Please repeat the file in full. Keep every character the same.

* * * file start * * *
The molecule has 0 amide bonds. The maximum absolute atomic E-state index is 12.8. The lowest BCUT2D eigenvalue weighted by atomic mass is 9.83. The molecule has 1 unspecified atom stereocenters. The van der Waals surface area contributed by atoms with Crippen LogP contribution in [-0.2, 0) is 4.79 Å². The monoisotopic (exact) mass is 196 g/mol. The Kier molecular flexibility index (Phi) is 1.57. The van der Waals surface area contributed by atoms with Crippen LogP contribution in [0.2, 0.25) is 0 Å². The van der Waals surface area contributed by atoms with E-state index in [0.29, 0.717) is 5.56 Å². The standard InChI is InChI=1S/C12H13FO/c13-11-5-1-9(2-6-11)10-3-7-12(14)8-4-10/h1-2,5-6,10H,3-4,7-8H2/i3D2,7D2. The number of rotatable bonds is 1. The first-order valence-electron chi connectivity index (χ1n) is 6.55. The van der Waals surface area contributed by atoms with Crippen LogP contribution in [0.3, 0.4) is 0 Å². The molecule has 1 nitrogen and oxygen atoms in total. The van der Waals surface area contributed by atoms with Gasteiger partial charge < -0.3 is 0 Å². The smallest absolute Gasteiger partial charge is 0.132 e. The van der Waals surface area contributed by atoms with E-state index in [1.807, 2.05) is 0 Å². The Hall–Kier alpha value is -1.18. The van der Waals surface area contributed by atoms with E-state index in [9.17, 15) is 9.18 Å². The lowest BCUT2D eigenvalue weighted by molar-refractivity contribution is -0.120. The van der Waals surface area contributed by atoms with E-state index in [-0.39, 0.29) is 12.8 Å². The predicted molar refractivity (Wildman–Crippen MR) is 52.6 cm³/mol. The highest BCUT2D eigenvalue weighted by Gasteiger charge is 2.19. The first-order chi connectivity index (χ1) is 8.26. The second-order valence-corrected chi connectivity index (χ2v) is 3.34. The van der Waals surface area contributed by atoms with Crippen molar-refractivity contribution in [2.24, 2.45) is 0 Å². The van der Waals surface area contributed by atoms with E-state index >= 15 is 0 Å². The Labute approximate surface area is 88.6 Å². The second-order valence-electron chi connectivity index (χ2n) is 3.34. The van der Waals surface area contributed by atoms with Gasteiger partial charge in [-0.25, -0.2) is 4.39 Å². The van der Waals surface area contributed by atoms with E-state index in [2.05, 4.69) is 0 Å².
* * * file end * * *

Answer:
The molecule has 0 amide bonds. The maximum absolute atomic E-state index is 12.8. The lowest BCUT2D eigenvalue weighted by atomic mass is 9.83. The molecule has 1 unspecified atom stereocenters. The van der Waals surface area contributed by atoms with Crippen LogP contribution in [-0.2, 0) is 4.79 Å². The monoisotopic (exact) mass is 196 g/mol. The Kier molecular flexibility index (Phi) is 1.57. The van der Waals surface area contributed by atoms with Crippen LogP contribution in [0.2, 0.25) is 0 Å². The van der Waals surface area contributed by atoms with E-state index in [0.29, 0.717) is 5.56 Å². The standard InChI is InChI=1S/C12H13FO/c13-11-5-1-9(2-6-11)10-3-7-12(14)8-4-10/h1-2,5-6,10H,3-4,7-8H2/i3D2,7D2. The number of rotatable bonds is 1. The first-order valence-electron chi connectivity index (χ1n) is 6.55. The van der Waals surface area contributed by atoms with Crippen LogP contribution in [0.3, 0.4) is 0 Å². The molecule has 1 nitrogen and oxygen atoms in total. The van der Waals surface area contributed by atoms with Gasteiger partial charge < -0.3 is 0 Å². The smallest absolute Gasteiger partial charge is 0.132 e. The van der Waals surface area contributed by atoms with E-state index in [1.807, 2.05) is 0 Å². The Hall–Kier alpha value is -1.18. The van der Waals surface area contributed by atoms with E-state index in [9.17, 15) is 9.18 Å². The lowest BCUT2D eigenvalue weighted by molar-refractivity contribution is -0.120. The van der Waals surface area contributed by atoms with E-state index in [-0.39, 0.29) is 12.8 Å². The predicted molar refractivity (Wildman–Crippen MR) is 52.6 cm³/mol. The highest BCUT2D eigenvalue weighted by Gasteiger charge is 2.19. The first-order chi connectivity index (χ1) is 8.26. The second-order valence-corrected chi connectivity index (χ2v) is 3.34. The van der Waals surface area contributed by atoms with Crippen molar-refractivity contribution in [2.24, 2.45) is 0 Å². The van der Waals surface area contributed by atoms with E-state index >= 15 is 0 Å². The Labute approximate surface area is 88.6 Å². The second-order valence-electron chi connectivity index (χ2n) is 3.34. The van der Waals surface area contributed by atoms with Gasteiger partial charge in [-0.25, -0.2) is 4.39 Å². The van der Waals surface area contributed by atoms with E-state index in [2.05, 4.69) is 0 Å².